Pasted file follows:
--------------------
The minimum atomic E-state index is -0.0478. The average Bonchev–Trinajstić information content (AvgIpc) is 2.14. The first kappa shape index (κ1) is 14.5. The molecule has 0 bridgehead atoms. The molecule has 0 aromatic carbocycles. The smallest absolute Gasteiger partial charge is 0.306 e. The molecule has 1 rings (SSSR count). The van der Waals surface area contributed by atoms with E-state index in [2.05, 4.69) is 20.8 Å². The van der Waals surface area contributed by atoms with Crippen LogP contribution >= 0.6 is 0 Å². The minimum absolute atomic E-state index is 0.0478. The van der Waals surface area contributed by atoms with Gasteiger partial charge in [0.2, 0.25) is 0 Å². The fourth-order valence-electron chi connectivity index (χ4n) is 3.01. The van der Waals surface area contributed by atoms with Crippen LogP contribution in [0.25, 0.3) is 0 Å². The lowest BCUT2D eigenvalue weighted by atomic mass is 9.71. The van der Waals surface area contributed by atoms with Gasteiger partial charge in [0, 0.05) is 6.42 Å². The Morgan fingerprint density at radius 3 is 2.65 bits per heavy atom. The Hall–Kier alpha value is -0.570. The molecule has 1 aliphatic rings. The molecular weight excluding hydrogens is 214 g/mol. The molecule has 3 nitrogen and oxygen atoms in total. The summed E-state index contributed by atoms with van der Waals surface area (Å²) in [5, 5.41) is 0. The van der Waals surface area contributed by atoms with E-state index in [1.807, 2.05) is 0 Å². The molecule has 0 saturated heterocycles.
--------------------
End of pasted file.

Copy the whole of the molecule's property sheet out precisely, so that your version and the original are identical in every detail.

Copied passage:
The minimum atomic E-state index is -0.0478. The average Bonchev–Trinajstić information content (AvgIpc) is 2.14. The first kappa shape index (κ1) is 14.5. The molecule has 0 bridgehead atoms. The molecule has 0 aromatic carbocycles. The smallest absolute Gasteiger partial charge is 0.306 e. The molecule has 1 rings (SSSR count). The van der Waals surface area contributed by atoms with E-state index in [2.05, 4.69) is 20.8 Å². The van der Waals surface area contributed by atoms with Crippen LogP contribution >= 0.6 is 0 Å². The minimum absolute atomic E-state index is 0.0478. The van der Waals surface area contributed by atoms with Gasteiger partial charge in [0.2, 0.25) is 0 Å². The fourth-order valence-electron chi connectivity index (χ4n) is 3.01. The van der Waals surface area contributed by atoms with Crippen LogP contribution in [0.25, 0.3) is 0 Å². The lowest BCUT2D eigenvalue weighted by atomic mass is 9.71. The van der Waals surface area contributed by atoms with Gasteiger partial charge in [0, 0.05) is 6.42 Å². The Morgan fingerprint density at radius 3 is 2.65 bits per heavy atom. The Hall–Kier alpha value is -0.570. The molecule has 1 aliphatic rings. The molecular weight excluding hydrogens is 214 g/mol. The molecule has 3 nitrogen and oxygen atoms in total. The summed E-state index contributed by atoms with van der Waals surface area (Å²) in [5, 5.41) is 0. The van der Waals surface area contributed by atoms with E-state index in [1.807, 2.05) is 0 Å². The molecule has 0 saturated heterocycles.